I have a tree that started losing its leaves in early August and drops leaves all year long. I have also noticed the bark near the roots is falling off. With spring coming is there any way to save this tree?

Red Maple Tree

I visited your property and looked at your tree. Your tree is a red maple and there were several items immediately evident:

1. There are plenty of buds on the tree. They may not be easy to see because they have not begun to swell as they will in the spring.

2. Someone has recently climbed the tree using gaffs and cut off several upper branches. The use of gaffs on a tree instead of a ladder or rope is not recommended because they open wounds in the cambium that permit disease to enter and stress the tree.

3. There are other cuts made to the branches that appear to be approximately 5 years old that have not compartmentalized properly as they would in a healthy tree.

4. The picture you had me review shows your tree with early fall coloration on only one side of the tree. This is a classic indication of what is called “Maple Decline”.

5. Your tree does not have the usual basal trunk flare and buttress roots at the soil line.

6. There is some loose bark at the base of the tree and evidence of some insect invasion of the cambium layer of the tree as a result of stress caused by the two conditions.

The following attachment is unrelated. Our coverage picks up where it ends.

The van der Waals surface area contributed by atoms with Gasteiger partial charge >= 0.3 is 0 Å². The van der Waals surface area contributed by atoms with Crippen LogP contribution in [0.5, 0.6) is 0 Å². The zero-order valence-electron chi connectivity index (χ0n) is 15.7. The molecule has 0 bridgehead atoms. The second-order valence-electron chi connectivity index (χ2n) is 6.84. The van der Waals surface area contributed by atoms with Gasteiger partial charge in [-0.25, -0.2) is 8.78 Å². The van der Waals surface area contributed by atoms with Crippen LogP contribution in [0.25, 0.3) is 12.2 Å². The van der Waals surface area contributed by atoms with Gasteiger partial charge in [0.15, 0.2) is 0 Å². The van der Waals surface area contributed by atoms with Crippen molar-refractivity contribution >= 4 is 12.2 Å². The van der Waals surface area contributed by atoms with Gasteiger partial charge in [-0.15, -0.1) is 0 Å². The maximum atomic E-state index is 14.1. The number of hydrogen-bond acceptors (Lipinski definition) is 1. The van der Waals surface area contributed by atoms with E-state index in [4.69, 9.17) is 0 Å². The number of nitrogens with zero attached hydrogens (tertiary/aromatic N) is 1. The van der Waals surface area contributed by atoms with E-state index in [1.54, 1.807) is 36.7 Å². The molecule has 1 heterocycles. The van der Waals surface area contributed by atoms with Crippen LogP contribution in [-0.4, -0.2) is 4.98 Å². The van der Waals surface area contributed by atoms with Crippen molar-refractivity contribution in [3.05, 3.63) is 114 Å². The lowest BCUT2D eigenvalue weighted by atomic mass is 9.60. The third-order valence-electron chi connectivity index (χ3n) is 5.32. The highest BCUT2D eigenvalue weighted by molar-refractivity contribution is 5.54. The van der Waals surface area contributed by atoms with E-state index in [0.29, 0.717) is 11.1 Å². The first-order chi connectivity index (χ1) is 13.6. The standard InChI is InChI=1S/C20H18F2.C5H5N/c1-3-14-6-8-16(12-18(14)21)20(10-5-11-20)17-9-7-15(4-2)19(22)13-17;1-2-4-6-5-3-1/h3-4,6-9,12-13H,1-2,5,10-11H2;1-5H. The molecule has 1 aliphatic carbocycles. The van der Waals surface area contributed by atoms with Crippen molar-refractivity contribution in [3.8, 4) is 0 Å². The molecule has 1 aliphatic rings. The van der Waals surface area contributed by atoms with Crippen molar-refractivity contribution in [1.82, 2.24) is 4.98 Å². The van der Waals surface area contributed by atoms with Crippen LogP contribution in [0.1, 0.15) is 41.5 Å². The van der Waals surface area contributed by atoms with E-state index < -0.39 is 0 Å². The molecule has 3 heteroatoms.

The first condition I observed is Fungal Collar Rot, which is evidenced by the early fall coloration on only one side of the tree. This is the tree’s defense mechanism permitting the tree to go dormant early to save energy through the winter for the healthy parts of the tree. The second condition that is evident is ‘Girdling Root’, which is choking off nutrients to the tree preventing it from fighting off the fungi.

Your tree is not showing severe symptoms of decline and can be treated with a fungicide and fertilizing. Watering the tree during dry periods may restore the tree’s vigor and delay further decline. Your tree should receive at least an inch of water across the root base each week during a dry period. Treating your tree after the soil warms this spring would be advised. We would be happy to send you an estimate and put you on our schedule.